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Greenspan: Faster rate hikes possible
Central banker says measured increases could be accelerated if needed to fight inflation.
June 8, 2004: 3:54 PM EDT

NEW YORK (CNN/Money) - The Federal Reserve is ready to raise interest rates more aggressively than the slow, measured pace it has been projecting if inflation or market conditions require, Fed Chairman Alan Greenspan said Tuesday.

Speaking to bankers in London via satellite, Greenspan repeated his belief that the Fed, the U.S. central bank, can be slow in raising short-term rates in the coming months.

"That conclusion is based on our current best judgment of how economic and financial forces will evolve in the months and quarters ahead," he said.

But he added: "Should that judgment prove misplaced, however, the FOMC is prepared to do what is required to fulfill our obligations to achieve the maintenance of price stability so as to ensure maximum sustainable economic growth." The Federal Open Market Committee (FOMC) is the Fed's policy-making arm.

The Fed has held its target for the fed funds rate at 1 percent, the lowest in more than 40 years, even as the economy has strengthened, while it waited for the job market to pick up. It said in its policy statement after it held rates steady in May that future rate hikes would occur "at a pace that is likely to be measured."

But now, with job growth in the last three months at its strongest pace in four years, wages creeping higher and prices for some goods and services rising, economists expect the Fed to raise its fed funds target by a quarter point later this month, rather than waiting for August. The fed funds rate is an overnight bank lending rate that affects other rates throughout the economy.

On Wall Street,stocks were mixed and Treasury bond prices fell as traders worried whether Greenspan's latest remarks were a hint that faster rate hikes were coming.

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Is Federal Reserve Chairman Alan Greenspan ready to start raising interest rates more aggressively? CNNfn's Kathleen Hays examines his comments.

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"Greenspan opened the door to 50-basis-point rate hikes," said Tony Crescenzi, chief bond market strategist at Miller Tabak & Co. There are a 100 basis points in one percentage point.

"While Greenspan did not hint that such would be delivered at the June 29-30 [Fed policy] meeting, he chose language that could well be inserted into the policy statement for that meeting, paving the way for a half-point hike at the August 10 or subsequent meetings."

The 10-year Treasury fell about an eighth of a point in price, or $1.25 on a $1,000 bond, sending its yield up to 4.79 percent from 4.76 percent late Monday. Bond prices and yields move in opposite directions.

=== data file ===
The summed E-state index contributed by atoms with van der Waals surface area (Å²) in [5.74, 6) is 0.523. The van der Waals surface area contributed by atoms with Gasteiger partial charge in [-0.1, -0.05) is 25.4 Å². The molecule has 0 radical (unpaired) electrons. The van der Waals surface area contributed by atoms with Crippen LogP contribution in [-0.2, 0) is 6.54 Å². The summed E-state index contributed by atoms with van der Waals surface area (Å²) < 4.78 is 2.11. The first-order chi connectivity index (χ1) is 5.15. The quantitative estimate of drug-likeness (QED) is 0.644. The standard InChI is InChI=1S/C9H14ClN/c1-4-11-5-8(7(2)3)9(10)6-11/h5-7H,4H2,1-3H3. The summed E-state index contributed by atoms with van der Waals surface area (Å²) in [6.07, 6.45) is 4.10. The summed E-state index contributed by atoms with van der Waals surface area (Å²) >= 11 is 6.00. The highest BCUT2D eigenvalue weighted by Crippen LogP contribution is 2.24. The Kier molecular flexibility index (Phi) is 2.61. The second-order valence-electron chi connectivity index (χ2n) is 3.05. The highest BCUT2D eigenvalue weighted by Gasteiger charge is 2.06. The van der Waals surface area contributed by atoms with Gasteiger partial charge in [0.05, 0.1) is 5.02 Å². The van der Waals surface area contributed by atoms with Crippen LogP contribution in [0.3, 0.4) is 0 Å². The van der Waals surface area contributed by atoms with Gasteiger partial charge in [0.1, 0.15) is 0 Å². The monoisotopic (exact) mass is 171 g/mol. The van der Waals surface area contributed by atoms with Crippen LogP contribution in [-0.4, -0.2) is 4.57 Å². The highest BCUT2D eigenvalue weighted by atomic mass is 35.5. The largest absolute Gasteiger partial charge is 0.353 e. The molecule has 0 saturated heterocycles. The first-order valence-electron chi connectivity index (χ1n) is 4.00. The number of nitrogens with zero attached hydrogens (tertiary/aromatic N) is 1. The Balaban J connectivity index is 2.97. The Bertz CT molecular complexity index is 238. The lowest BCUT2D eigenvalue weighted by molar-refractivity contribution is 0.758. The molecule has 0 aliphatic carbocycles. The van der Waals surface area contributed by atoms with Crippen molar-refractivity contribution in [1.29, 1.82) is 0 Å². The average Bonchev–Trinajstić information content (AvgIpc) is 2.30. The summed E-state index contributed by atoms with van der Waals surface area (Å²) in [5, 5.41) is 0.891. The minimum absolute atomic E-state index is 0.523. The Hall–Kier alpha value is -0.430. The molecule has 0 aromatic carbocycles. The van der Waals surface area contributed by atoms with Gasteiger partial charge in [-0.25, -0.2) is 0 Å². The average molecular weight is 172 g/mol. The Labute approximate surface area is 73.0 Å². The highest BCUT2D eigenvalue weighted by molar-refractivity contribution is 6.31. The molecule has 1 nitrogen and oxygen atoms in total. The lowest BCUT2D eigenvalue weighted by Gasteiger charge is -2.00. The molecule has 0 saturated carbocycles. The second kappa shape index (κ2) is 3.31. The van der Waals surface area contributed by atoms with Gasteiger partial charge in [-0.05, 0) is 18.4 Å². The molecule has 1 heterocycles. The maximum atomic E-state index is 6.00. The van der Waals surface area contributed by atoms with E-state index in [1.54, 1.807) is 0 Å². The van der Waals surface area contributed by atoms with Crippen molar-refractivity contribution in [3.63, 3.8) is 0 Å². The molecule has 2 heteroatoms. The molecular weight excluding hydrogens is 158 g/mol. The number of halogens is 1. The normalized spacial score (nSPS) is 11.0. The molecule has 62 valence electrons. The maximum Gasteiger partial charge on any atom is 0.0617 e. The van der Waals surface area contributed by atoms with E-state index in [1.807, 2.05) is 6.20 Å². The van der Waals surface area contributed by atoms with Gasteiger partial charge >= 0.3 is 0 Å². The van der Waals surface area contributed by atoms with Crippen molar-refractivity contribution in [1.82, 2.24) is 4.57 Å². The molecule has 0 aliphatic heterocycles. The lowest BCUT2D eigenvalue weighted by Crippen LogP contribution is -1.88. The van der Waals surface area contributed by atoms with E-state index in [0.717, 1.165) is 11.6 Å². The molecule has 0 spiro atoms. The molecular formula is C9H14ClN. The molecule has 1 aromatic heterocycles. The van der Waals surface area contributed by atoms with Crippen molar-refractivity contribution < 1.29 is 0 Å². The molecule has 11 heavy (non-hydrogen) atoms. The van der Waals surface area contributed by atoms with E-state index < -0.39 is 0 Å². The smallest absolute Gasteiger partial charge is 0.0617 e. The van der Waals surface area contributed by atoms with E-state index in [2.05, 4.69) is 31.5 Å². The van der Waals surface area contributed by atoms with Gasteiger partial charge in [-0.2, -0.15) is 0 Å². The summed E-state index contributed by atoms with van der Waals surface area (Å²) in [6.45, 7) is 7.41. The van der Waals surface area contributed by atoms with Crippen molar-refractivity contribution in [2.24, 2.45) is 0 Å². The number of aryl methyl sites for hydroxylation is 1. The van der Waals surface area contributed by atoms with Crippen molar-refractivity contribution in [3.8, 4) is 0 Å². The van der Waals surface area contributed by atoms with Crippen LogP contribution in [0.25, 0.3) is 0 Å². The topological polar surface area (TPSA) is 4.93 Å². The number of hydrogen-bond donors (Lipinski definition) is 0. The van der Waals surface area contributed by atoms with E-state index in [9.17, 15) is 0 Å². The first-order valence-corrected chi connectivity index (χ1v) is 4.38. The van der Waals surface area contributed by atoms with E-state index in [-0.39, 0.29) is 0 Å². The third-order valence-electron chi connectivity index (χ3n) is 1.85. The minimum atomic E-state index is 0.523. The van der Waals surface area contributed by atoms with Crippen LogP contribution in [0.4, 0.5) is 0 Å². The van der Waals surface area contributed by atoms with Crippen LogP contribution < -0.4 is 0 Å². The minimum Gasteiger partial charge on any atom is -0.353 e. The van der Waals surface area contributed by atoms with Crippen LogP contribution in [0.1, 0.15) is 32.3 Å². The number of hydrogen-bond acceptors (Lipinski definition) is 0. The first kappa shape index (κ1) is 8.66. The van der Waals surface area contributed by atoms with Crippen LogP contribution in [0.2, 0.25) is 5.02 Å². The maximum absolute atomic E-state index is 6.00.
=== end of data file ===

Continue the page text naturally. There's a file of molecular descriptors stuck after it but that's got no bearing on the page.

The Fed cuts short-term rates to boost economic growth and raises them to try to ward off inflation.

Traders at the Chicago Board of trade are betting there will be a quarter-point hike at the end of the Fed's two-day meeting on June 30, but only an 8 percent chance of a half-point increase at that time. The traders are betting on another quarter point hike at the Aug. 10 meeting, with a 39 percent chance of a half-point increase at that time.

Interest rates
Federal Reserve
Alan Greenspan

Greenspan acknowledged that investors expect higher rates ahead, though he cautioned, "history cautions that investors' anticipations of the cumulative magnitude of policy actions and their timing under such circumstances are far from perfect."

Greenspan also said that while competitive pressures could limit how much businesses raises prices as the economy recovers, high energy prices posed an inflation risk.

"To date, (those) cost pressures have been relatively subdued," he said, Reuters reported. "Nonetheless, the persistence of the rise in energy prices is a worrisome element in the cost picture."

Light crude oil hit $42.45 a barrel in the U.S. last week, the highest in 21 years, but the price has dropped about $4 a barrel since then. Greenspan called the decline welcome, but said it was too soon to call it a trend.

"Higher oil prices, if they persist, are likely to boost core consumer prices, as well as the total price level, in this country," he said.

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While some measures of inflation have picked up in recent months, some Fed officials have said the flare-up, excluding oil, is likely to prove largely temporary.

Greenspan, answering questions before the banking group, made clear he was not abandoning the Fed's relatively benign outlook.

"Our view ... is for stable prices or close to stable prices for the period ahead," he said, according to Reuters.

In response to a question, Greenspan said globalization and productivity improvements at home should help restrain inflation going forward.  Top of page

-- from staff and wire reports

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